92. The Bells of Saint John (Season 7, Episode 6) – Makes a strong play for being the worst season opener in Doctor Who (Because of the new companion and the Season 7 split, let’s consider it as such). The episode tries to make clever use of WiFi as a plot device. Stealing peoples essence is a clever idea but the episode goes about delivering it in an underwhelming way. Clara comes off as too quirky while Matt Smith is all over the place in his portrayal as the Doctor. Nowhere is this more evident than the episode beginning with The Doctor being a hideaway monk to him riding up The Shard in a motorcycle. Not a terribly fun outing.
91. A Christmas Carol (Christmas 2011 Special) – As you can probably guess by now, I’m not a huge lover of Moffat’s Christmas episodes. All of them feel incredibly hack-handed compared to his usually subtle writing nuances and this one doesn’t change that. Here we get a re-telling of Scrooge with some very forced emotional veiling throughout. This is wrapped around a romance that takes place across a great number of time periods – interesting in moments but ultimately fluff. Also don’t even ask what the hell Amy and Rory’s purpose in this episode was.
90. New Earth (Season 2, Episode 1) – Tasked with taking the new Tennant/Piper dynamic out for a spin, this episode lodges itself firmly into the safe zone of Doctor Who. We get an episode set in the far distant future, with cat women as nurses and a horde of dangerously infectious test subjects. The episode prods at some fairly deep ethical issues, mainly those of testing on the few for the betterment of the rest, but then ejects this so the episode can have its happy ending. It’s a huge letdown and marks the beginning of Davies’s obsession with undoing the great damage his plots did to the world they took place in. So-so outing.
89. “42” – (Season 3, Episode 7) – The use of real-time story devices adds to the tension of the plot – but it’s delivered in such a way that things grow increasingly silly. Being forced to answer questions to unlock doors is one thing, but having to accept a sentient star demanding its fuel back is another thing entirely. In the end it all comes off as a slightly cheesy nod to old sci-fi movies which doesn’t mesh well with the typical Doctor Who fare.
88. The Return of Doctor Mysterio (Season 10, Episode 0) – Christmas Specials in Doctor Who tend to be awful (Bar the occasional gem). A bizarre mix of sentiment and heavy handed emotions don’t make for enjoyable outings – and this one really embodies that. An attempt to subvert the Superhero genre, this ends up feeling like a fanfic episode. With some laughable stabs at tension and cop outs all the way, this wasn’t the episode fans were hoping to see.
87. Robot of Sherwood (Season 8, Episode 3) – Historical romps in Doctor are fine however when they come off as ham-fisted as this; the writers shouldn’t have bothered. There’s a big writing glut around Capaldi’s Doctor in Season 8 which really makes him come off as insensitive and unlikable – with this episode proving to be a big bearer of that problem. He argues, bemoans and generally sucks the fun out of what should be a fun episode. Outside of this the dialogue comes off too quirkly, the nature of the story silly while it just feels like an excuse to have a period episode. Not recommended.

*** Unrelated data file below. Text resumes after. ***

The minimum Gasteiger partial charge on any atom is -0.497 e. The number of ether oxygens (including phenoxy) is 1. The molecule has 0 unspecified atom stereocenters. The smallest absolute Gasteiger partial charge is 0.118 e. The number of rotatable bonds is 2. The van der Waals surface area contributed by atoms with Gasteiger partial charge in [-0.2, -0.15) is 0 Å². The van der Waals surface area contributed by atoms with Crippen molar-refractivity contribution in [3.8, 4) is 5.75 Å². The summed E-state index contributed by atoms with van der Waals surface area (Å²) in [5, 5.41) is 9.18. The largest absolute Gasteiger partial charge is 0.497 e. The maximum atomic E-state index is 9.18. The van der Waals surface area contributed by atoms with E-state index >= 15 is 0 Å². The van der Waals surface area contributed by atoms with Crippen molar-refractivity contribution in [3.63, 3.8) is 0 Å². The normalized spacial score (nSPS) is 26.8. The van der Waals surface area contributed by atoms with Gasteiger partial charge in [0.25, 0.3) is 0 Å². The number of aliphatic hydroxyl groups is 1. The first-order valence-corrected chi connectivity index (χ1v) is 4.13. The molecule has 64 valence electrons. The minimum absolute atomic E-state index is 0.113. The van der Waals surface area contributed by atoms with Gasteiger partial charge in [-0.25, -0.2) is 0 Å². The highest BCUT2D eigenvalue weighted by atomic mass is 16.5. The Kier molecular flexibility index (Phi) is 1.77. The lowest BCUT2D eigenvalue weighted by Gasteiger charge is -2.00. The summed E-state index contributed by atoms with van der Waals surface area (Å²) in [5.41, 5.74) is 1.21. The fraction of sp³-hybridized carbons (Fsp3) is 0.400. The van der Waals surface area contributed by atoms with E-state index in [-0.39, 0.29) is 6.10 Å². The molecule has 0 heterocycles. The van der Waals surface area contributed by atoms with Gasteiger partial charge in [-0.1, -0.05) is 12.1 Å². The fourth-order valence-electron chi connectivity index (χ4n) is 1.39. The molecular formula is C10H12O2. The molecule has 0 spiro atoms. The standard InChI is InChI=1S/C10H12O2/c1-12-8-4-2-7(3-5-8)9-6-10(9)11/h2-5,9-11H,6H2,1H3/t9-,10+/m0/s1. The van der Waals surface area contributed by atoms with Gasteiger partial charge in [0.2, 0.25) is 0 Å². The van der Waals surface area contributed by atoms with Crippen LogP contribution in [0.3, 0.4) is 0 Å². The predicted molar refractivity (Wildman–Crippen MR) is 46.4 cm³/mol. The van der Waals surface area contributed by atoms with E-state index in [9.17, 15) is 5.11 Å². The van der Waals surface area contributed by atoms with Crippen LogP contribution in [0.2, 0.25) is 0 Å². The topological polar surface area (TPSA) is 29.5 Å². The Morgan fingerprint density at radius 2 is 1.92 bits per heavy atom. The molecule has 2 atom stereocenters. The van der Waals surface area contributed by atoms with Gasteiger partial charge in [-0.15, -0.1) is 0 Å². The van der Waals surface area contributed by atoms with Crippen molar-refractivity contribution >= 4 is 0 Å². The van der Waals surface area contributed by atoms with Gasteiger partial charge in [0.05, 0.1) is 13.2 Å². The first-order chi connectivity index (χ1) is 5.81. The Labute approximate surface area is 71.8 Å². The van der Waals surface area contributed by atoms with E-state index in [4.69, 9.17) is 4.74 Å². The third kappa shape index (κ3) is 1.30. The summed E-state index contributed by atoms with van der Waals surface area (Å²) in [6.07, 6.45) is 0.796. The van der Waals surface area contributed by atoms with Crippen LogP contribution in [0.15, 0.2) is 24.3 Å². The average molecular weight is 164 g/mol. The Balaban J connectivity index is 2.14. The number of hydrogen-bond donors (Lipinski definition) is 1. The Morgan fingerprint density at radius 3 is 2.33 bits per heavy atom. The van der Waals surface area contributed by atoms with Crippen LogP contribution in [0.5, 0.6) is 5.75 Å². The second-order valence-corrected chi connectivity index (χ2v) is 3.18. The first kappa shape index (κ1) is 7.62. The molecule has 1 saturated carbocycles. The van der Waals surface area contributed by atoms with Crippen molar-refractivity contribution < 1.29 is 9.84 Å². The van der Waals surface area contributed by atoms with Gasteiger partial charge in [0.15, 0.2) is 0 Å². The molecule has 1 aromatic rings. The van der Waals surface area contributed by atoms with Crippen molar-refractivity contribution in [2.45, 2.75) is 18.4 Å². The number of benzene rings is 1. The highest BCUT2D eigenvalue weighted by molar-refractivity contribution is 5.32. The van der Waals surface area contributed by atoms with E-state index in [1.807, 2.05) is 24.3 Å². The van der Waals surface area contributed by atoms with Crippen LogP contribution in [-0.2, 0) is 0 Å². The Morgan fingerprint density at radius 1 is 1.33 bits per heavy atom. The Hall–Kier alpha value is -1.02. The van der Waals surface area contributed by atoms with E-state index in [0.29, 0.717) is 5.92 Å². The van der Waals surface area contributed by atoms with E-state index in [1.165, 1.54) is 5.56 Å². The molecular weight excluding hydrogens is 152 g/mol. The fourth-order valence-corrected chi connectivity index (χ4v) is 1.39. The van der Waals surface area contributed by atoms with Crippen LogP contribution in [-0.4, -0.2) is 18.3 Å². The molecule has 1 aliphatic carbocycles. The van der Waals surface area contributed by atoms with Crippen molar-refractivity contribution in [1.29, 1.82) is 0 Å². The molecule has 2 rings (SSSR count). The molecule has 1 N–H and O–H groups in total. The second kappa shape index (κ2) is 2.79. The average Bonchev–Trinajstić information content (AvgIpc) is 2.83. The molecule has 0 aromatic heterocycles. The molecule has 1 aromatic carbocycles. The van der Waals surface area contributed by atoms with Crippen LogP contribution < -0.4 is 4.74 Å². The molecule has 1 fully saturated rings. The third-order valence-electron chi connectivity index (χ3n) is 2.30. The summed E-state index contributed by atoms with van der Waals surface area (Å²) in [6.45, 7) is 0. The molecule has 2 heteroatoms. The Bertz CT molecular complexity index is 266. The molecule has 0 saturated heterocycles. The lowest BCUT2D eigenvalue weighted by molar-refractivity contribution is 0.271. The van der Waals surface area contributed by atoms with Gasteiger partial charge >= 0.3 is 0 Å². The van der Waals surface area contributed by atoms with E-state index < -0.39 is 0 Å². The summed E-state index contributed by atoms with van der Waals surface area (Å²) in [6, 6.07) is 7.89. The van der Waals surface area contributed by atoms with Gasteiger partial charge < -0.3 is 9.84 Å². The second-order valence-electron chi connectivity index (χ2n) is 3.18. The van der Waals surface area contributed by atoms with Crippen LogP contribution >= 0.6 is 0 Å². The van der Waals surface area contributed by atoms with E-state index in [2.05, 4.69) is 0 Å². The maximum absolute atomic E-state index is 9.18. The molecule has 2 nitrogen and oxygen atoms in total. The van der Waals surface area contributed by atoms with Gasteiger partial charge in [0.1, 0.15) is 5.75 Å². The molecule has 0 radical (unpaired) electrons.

86. The Idiots Lantern (Season 2, Episode 7) – Somewhere in here was a great idea and at times the episode plays up to the potential. The creepy use of old-fashioned TV’s juxtaposed against the iconic retro-esq imagery of 1950’s television tropes makes for a unique setting. However it all begins to turn into a huge corn-fest as the threads never satisfyingly come together and the plot starts kicking it’s feet about 2/3 of the way into proceedings. But good on Doctor Who for addressing the thorny issue of domestic abuse. The tale of Tommy and his bullying father was incredibly dark and the show didn’t shy away from addressing it.
85. Victory of the Daleks (Season 5, Episode 3) – A great idea, blending the iconic Dalek imagery against the World War 2 British imagery, gets somehow mishandled in a plot that increasingly takes liberties. The introduction of the multi-colored Daleks was a terrible moment for the series – as was the space ending which see’s a Spitfire take to space in order to fight the Daleks head on. The cop-out ending was also a huge letdown, underlining just how poor the second half of this episode really is.
84. The Caretaker (Season 8, Episode 6) – Returning the focus to Coal Hill School, the series kind of stops dead for an episode so we can indulge in hi-jinks and somewhat pointless plot fluff. The main point of this episode was to get Danny and The Doctor to meet; but outside of this there’s really very little to enjoy except a few nostalgic call backs.
83. The Long Game (Season 1, Episode 7) – Simon Pegg makes an appearance as an assistant to a very poorly realized CGI…. worm? It’s a horribly woeful way of utilizing his acting talent and sees him disappear beneath a wave of tedious writing. The episodes about as subtle as a stick in the eye with its satire of big media monopolies; leaving clunky dialogue and some really backwards logic in its wake. Wins extra points for cruelly ejecting Adam in one of the more sadistic fashions the shows ever done to a companion.
82. The Vampires of Venice (Season 5, Episode 6) – It’s hard to not watch this episode and feel that it hasn’t been done to death already. From the aliens being the “last of their kind” through to the show exploring ancient myths through science – the episode feels very much like a retread of much better historically focused episodes. Not bad by any stretch but certainly not memorable.
81. The Eaters of Light (Season 10, Episode 10) – Great looking episode that takes Bill and The Doctor to the misty moors of Scotland. Sadly the story is a bit naff, coming across with all the excitement of a wet Sunday afternoon. It’s a more grounded affair next to the bombastic outings of Season 10 – but it suffers greatly from being the episode that feels most like filler.